By telling us about the birds you’ve seen within a 20-minute period, you will help BirdLife Australia develop an understanding of local birds while getting to know the wildlife on your doorstep.
The Aussie Bird Count is for all ages and involves observing and counting the birds that live near you, be it in your garden, the local park, the beach or even outside your office window! You don’t need to be an expert birder to take part — all you need is a little enthusiasm!
Now in its tenth year, the Aussie Bird Count is Australia’s largest annual citizen science event, with around 100,000 people participating each year.
Noticing birds is the first step towards caring about them – and where conservation begins. For many people, the count is their first foray into the bird world and citizen science – and often, it’s their first count of many.
This is a nationwide event – count in your backyard, front yard, courtyard, local park, school yard or other favourite outdoor space. Your location might be along the coast, in the middle of the desert, in a national park or on a farm. You can count birds anywhere – as long as you are in Australia.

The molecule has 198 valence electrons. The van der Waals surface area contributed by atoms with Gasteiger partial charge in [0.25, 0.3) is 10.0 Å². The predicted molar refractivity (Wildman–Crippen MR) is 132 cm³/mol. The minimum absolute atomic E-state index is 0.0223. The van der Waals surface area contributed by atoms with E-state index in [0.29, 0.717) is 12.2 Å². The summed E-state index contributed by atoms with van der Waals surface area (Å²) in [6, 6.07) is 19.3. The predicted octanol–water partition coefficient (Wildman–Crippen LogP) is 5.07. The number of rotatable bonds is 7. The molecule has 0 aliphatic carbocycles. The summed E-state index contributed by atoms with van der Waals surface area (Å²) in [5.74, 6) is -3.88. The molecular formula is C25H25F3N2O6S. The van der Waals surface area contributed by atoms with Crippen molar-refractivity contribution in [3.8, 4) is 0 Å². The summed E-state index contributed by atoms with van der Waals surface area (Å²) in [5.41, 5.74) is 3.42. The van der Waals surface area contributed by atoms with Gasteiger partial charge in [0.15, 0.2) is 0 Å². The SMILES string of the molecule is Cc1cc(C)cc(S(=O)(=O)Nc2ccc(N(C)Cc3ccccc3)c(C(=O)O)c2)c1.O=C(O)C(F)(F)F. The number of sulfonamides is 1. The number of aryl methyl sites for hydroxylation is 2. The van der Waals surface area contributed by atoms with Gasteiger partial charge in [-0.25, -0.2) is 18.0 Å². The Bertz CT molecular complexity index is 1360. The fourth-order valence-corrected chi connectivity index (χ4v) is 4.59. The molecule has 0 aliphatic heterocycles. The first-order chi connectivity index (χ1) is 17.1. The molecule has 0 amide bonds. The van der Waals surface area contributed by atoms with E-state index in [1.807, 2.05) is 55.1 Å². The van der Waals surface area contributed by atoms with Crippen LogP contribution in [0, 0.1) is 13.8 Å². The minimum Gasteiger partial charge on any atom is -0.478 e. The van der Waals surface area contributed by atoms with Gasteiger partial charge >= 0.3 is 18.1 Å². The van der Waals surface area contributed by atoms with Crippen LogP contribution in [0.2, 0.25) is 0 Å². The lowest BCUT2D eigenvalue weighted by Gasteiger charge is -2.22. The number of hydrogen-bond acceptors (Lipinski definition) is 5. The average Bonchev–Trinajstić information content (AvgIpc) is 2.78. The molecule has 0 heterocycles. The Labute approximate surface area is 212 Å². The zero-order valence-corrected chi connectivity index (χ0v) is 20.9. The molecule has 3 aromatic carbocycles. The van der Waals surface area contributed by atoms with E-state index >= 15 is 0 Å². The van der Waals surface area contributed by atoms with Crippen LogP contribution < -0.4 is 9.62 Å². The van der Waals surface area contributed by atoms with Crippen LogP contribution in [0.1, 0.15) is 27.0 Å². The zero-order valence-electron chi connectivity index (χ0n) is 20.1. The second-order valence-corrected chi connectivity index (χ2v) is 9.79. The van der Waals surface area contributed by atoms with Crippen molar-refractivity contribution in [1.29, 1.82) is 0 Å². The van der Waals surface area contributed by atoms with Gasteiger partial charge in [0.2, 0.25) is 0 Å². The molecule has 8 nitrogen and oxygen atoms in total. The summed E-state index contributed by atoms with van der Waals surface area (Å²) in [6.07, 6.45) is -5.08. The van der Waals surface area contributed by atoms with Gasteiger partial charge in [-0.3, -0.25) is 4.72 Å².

Our 10th Aussie Bird Count is just a few short days away! If you’re on the fence, let us convince you with 10 reasons why you should count.
In this video, we’re learning all about Crows and Ravens – and the easiest ways to tell Australia’s 5 species apart according to their location and calls.
The Aussie Bird Count is just one week away, so it’s time to brush up on your bird knowledge!
The Rainbow Lorikeet is unmistakable with its bright red beak and colourful plumage.
The Noisy Miner is a bold and curious bird. It is identified by its mostly grey body and black crown and cheeks. The bill is yellow, as are the legs.
The Common Myna is a member of the Starling family. It is brown with a black head, yellow bill and legs. In flight it shows large white wing patches.
The Crested Pigeon is a stocky pigeon with thin black crest. The plumage is grey-brown, becoming pink. Its wings are glossy green-purple with black bars.
The Rock Dove is native to Europe, Africa and Asia. In Australia, the Rock Dove has not ventured far from human settlement, being found in large numbers